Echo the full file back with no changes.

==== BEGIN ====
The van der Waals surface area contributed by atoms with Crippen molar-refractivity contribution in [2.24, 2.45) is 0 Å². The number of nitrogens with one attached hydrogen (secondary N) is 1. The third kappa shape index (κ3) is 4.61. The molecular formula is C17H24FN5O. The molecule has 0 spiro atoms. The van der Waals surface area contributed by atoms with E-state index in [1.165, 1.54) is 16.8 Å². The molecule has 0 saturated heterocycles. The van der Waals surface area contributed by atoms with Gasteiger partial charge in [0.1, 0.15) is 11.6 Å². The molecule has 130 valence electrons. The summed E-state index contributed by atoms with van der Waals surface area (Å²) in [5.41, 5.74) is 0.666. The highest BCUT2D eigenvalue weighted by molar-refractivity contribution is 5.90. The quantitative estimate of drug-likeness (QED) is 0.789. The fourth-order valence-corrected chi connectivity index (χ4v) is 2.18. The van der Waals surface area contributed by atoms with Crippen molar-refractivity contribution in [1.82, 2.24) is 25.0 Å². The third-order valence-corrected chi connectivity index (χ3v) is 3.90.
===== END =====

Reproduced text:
The van der Waals surface area contributed by atoms with Crippen molar-refractivity contribution in [2.24, 2.45) is 0 Å². The number of nitrogens with one attached hydrogen (secondary N) is 1. The third kappa shape index (κ3) is 4.61. The molecular formula is C17H24FN5O. The molecule has 0 spiro atoms. The van der Waals surface area contributed by atoms with E-state index in [1.165, 1.54) is 16.8 Å². The molecule has 0 saturated heterocycles. The van der Waals surface area contributed by atoms with Gasteiger partial charge in [0.1, 0.15) is 11.6 Å². The molecule has 130 valence electrons. The summed E-state index contributed by atoms with van der Waals surface area (Å²) in [5.41, 5.74) is 0.666. The highest BCUT2D eigenvalue weighted by molar-refractivity contribution is 5.90. The quantitative estimate of drug-likeness (QED) is 0.789. The fourth-order valence-corrected chi connectivity index (χ4v) is 2.18. The van der Waals surface area contributed by atoms with Crippen molar-refractivity contribution in [1.82, 2.24) is 25.0 Å². The third-order valence-corrected chi connectivity index (χ3v) is 3.90.